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Categories : Birmingham Canal Navigations
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Categories : Birmingham & Fazeley, Birmingham Canal Navigations
This entry needs to start with a confession – or at least a clarification – as this is not a walk at all, given that we were lucky enough to have been granted passage on NB Woodbine. The BCNS hold an annual cruise event where courageous narrow boaters from all over descend on Birmingham en mass to cruise parts of the BCN as a group. Not being in possession of a boat (yet) we decided to ask if anyone would consider a few stow-aways and were kind enough to be accepted aboard by Malcolm and Barbara.
Through the vagueries of modern communicatons and despite the best efforst of the rain and high water levels of the River Trent we managed to meet them at the right time and in the right place on Saturday morning. It was nice to be joining them on the first day of their cruise along the BCN. Barbara and Malcolm were wonderful hosts and we are very grateful that they were preparred to share their space (always limited on a narrow boat), their time and their knowledge which made for a most enjoyable day. For us it was another opportunity to join up a little more of the network on our map and it was nice to be propelled by diesel enginer rather than foot power.
However, I would guess that what we saved in foot power we more than spent in arm power having negotiated 16 locks throught the day. Travelling by boat certainly provided a different perspective, and it was great to meet up wth some of the crews of the nineteen boats taking part in the cruise. Everyone was very welcoming. We also enjoyed a far more civilised lunch than we have been used to on our walks.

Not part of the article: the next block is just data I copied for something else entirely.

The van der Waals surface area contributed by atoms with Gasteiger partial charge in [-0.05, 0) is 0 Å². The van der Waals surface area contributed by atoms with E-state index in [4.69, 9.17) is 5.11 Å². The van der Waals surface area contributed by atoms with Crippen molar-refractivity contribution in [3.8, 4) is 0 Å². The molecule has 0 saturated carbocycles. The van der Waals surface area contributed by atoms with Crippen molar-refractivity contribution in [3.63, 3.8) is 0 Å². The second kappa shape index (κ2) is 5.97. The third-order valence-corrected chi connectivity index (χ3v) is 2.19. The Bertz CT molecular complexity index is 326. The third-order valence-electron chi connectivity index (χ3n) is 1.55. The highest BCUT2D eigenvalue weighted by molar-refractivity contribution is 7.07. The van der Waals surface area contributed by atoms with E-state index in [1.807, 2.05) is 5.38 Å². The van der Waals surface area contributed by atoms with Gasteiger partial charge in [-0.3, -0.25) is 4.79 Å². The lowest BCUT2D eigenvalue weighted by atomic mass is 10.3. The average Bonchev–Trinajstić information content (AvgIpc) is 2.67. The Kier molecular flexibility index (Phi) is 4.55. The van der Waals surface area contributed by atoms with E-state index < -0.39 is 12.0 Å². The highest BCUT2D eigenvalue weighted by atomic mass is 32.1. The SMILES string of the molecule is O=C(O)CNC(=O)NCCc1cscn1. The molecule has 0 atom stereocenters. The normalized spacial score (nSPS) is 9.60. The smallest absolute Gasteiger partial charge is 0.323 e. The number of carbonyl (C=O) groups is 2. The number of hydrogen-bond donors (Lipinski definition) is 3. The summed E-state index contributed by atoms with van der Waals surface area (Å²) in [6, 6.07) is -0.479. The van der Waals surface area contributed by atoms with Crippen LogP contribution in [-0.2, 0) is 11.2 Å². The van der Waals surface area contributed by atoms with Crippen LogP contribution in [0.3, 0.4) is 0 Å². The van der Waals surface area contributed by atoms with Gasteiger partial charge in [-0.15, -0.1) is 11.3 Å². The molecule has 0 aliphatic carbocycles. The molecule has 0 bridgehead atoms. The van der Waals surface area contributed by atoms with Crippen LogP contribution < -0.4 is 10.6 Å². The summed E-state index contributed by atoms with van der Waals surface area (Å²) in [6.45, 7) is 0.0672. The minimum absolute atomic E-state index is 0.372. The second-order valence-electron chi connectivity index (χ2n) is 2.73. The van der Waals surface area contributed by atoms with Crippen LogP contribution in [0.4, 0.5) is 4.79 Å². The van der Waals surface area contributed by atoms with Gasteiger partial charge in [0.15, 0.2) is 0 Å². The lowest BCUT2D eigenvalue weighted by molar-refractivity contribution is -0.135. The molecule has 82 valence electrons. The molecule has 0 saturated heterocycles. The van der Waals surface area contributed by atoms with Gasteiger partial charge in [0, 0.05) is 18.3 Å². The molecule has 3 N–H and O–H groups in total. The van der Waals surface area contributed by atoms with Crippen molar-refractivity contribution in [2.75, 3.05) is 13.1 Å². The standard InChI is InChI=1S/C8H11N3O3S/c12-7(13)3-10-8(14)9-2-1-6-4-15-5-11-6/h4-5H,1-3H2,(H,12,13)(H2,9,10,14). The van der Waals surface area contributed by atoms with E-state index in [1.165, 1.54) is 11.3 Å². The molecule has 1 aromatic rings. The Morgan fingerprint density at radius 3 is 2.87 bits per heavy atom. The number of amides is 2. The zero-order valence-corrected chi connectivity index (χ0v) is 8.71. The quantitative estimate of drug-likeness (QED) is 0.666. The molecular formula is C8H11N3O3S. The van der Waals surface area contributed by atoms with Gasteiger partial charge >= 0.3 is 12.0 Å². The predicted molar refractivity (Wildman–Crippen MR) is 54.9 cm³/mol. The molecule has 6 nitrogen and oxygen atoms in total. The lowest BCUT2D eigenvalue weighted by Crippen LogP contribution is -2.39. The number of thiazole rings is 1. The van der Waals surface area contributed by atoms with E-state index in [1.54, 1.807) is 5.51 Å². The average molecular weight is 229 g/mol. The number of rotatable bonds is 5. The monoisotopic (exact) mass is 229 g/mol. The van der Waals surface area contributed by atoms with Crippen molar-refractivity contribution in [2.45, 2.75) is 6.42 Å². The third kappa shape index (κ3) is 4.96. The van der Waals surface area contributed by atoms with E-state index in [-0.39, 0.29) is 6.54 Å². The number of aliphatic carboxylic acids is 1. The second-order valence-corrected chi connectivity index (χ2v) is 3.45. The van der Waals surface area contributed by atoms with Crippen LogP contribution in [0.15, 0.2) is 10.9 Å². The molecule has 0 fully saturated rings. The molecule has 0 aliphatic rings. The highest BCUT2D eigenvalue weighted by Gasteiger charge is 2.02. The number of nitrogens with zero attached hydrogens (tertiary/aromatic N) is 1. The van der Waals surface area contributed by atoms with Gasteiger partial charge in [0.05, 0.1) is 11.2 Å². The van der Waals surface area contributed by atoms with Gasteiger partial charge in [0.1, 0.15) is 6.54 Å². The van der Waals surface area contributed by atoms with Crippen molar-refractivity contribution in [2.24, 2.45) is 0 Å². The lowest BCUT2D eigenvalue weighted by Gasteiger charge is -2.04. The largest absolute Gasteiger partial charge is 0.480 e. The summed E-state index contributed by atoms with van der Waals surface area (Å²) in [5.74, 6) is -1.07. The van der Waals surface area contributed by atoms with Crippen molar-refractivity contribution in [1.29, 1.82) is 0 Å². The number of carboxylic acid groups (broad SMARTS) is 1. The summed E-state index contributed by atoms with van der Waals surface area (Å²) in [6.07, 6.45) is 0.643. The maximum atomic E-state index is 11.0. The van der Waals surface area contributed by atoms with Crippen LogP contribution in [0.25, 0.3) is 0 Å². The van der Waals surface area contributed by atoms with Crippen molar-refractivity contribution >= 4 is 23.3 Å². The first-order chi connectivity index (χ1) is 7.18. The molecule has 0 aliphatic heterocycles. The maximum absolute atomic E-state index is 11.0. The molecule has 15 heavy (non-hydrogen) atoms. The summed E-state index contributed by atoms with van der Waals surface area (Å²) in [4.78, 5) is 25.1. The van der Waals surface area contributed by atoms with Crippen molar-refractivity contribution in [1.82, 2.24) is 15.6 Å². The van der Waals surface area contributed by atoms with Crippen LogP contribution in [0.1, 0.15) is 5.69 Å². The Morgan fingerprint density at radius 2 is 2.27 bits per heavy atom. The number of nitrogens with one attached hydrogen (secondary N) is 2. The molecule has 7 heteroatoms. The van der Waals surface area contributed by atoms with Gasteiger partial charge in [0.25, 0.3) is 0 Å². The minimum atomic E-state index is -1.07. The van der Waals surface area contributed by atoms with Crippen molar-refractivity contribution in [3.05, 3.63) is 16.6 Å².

Barbara had prepared a delicious slow cooked beef casserole whch was made all the more tempting as the aroma slowly permeated throughout the cabin all morning. We arrived at Perry Barr top lock all too soon and wished our new freinds a good onward journey around the BCN. Another great day made all the better by excellent company.
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Categories : Birmingham & Fazeley, Birmingham Canal Navigations, Tame Valley Canal
Salvage Turn to Smethwick Juncion (going ‘loopy’)
The forcast was for rain throughout the day but thankfully it was dry when we woke up. In an attempt to stay ahead of the rain we decided to foresake the bank holiday belly buster and head off with just a tea and a chocolate coated malted milk or three for sustenance. We’d walked this route a little over a year ago but neglected to take the camera and write it up for the blog. I think the first anniversaryof our blog has had a motivational effect – twinned with my desire to plot out our walks to date on a map (which I think my man will be doing a link to presently). As things stand we have clocked up around 50 miles along the BCN over the last year, which is progress indeed but still leaves a great deal to cover – especially whe considering that a good part of that 50 miles has been circuitous. To this end we are going to try where possible to walk a linear route and use public transport to return us ‘home’ in order to cover more ground and start joining up the bits we’ve yet to do.
I suppose that Salvage Turn is canal ‘home’ to us as it is the closest bit of the network to where we live. It’s also probably the most recognisable part of the BCN given the proximity to such major venues and also the amount of redevelopment that took place on both sides of the canal in the early 1990′s. Sadly I did not visit the area often enough to be able to have a clear memory of what the area between Salvage Turn, past Old Turn Junction and down to St Vincent Street Bridge looked like prior to the major face lift, but Dave certainly can. Reminder to have a quick look on google images to see what’s online after writing this.